Family-centered Multidisciplinary Rounds Enhance the Team Approach in Pediatrics
ABSTRACT The objective of this study was to determine the impact of family-centered multidisciplinary rounds on an inpatient pediatric ward. We hoped to (1) gain a better understanding of the patient and family experience with family-centered multidisciplinary rounds, (2) measure hospital staff satisfaction with family-centered multidisciplinary rounds compared with conventional rounds, and (3) understand the time commitment for family-centered multidisciplinary rounds and conventional rounds.
A quasi-experimental design was undertaken during a 2-week period. During the first week, the hospital staff conducted conventional rounds. Families were surveyed daily, and the staff were surveyed at the end of the week regarding their experiences. During the second week, newly admitted patients received family-centered multidisciplinary rounds at the bedside. Again, both families and staff were surveyed. Observers recorded the interactions between families and staff and measured the time required to conduct rounds.
A total of 27 patients were admitted during the 2-week study period. No significant differences were found in family satisfaction between conventional rounds and family-centered multidisciplinary rounds. A total of 53 surveys were collected from staff members. The staff reported better understanding of the patients' medical plans, better ability to help the families, and a greater sense of teamwork with family-centered multidisciplinary rounds compared with conventional rounds. It required an additional 2.7 minutes per patient during rounds for family-centered multidisciplinary rounds. With family-centered multidisciplinary rounds, the family affected the medical decision-making discussion in 90% of cases.
Family-centered multidisciplinary rounds is a method of conducting inpatient hospital rounds that fosters teamwork and empowers hospital staff. The patient and family are engaged in and are the focal point of the rounds. Staff members are able to hear everyone's perspective and give input. The impact on staff satisfaction and the family's ability to participate in their care is significant.
SourceAvailable from: Siddharudha Shivalli[Show abstract] [Hide abstract]
ABSTRACT: Introduction. " Health for All " still eludes public health experts despite many approaches to prevent disease and promote health among urban poor. Several key illness factors lie beyond the conventional healthcare boundaries. Objective. To examine the effectiveness of family centered approach (FCA) in addressing health and related issues in an urban area of Mangalore, India. Method. A longitudinal study was conducted in Bengre, an outreach centre of Mangalore from June 2011 to November 2013. Family folders were created with pertinent details. Demand generation and health education activities were conducted through two female community health link workers. An FCA package was implemented by medical and nursing interns, under supervision, to address the priority issues. Effect was assessed by comparing their practices and service utilization before and after the study. Results. About 809 families participated in this study. Social, cultural, and religious factors were responsible for viciousness of malaria and maternal and child health issues. FCA improved their perceptions and practices towards health and related issues. Significant (í µí± < 0.05) and sustained hike in service utilization was evident. Conclusion. FCA exposes key illness factors beyond the conventional care, eases need based healthcare implementation, and provides feasible and enduring solutions. Community involvement makes it more practicable.The Scientific World Journal 01/2015; 2015. DOI:10.1155/2015/419192 · 1.73 Impact Factor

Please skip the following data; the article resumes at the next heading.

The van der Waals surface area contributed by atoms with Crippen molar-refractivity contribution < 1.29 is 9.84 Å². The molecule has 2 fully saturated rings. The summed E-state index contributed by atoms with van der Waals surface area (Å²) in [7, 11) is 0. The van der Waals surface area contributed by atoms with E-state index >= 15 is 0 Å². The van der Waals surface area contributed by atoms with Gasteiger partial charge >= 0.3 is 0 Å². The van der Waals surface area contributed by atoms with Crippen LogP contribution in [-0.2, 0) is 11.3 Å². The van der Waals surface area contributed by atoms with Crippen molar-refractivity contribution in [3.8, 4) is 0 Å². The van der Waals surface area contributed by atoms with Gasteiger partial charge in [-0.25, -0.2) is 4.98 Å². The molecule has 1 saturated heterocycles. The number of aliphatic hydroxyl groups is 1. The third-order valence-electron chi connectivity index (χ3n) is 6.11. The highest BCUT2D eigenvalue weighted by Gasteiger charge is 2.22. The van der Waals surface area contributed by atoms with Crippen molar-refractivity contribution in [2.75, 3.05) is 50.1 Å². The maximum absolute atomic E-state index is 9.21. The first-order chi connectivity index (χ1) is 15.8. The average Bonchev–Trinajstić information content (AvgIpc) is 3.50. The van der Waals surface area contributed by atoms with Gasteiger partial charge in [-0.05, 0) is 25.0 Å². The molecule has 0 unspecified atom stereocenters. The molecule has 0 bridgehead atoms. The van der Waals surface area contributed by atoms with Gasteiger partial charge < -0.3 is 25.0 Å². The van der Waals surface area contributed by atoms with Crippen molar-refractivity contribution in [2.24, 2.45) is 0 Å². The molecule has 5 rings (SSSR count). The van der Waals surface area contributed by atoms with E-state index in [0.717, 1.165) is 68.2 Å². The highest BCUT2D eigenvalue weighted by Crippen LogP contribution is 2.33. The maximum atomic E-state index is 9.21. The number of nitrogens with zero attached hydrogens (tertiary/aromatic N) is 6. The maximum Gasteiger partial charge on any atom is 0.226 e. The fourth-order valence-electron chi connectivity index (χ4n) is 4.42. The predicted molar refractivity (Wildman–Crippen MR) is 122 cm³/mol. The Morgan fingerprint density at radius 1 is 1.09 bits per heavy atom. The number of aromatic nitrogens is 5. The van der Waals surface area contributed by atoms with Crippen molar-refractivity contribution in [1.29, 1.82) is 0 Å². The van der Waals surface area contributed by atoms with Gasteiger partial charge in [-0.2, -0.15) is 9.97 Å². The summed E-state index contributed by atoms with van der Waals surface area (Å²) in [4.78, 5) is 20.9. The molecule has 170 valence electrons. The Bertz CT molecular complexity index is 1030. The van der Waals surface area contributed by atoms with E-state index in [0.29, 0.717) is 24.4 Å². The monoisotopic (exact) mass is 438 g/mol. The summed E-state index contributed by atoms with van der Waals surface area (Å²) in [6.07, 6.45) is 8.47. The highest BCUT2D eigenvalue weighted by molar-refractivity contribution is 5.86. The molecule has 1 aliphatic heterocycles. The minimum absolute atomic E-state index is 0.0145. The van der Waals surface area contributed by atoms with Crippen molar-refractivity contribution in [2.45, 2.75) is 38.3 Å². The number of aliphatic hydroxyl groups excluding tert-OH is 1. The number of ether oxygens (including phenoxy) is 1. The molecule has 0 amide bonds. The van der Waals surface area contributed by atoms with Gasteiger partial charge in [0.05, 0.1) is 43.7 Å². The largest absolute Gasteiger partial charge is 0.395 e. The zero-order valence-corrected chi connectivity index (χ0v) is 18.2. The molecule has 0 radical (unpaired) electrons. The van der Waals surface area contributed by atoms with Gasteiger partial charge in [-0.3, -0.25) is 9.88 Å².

International Conference Global Public Health Conference (GPHCON) 2014; 02/2014
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ABSTRACT: Background: Rounding has long traditions within hospital-based healthcare, as a way to organize the ward-based part of the care and cure process. Despite an increased emphasis on patient participation, there has been limited research exploring physician experiences of actually applying these principles to the ward round. Aim: To explore physician experiences after changing to a patient-centered and team-based ward round, in an internal medicine department at a Swedish mid-size hospital. Methods: Qualitative exploratory case-study. Semi-structured interviews with 13 physicians (six consultants, Three residents, four interns) have been carried out. All interviews have been transcribed and analyzed by qualitative method. Results: The traditional relationship of superiority and subordination, embodied by the patient lying down in bed and the physician standing over the bed, was one essential change in the new ward round. Physicians experienced that less hierarchical relationships with patients, combined with working in a multi-professional team, contributed to better informed clinical decisions, fewer follow-up questions from patients, and increased professional fulfilment. However, physicians also experienced that their autonomy was being reduced, and there was uneasiness about exposing potential knowledge gaps in front of others. Conclusions: This qualitative study of physician experiences finds that patient-centered and team-based ward rounds is a fertile development journey forward. Also important to notice are the seemingly new and paradoxical findings that despite the introduction of the “right” ward round structure, negative experiences emerged as unwanted side effects to the positive experiences reported. It could be beneficial for leaders in healthcare (both managers and physicians) to consider these results to facilitate future ward round initiatives.10/2014; 3(6):127-142. DOI:10.5430/jha.v3n6p127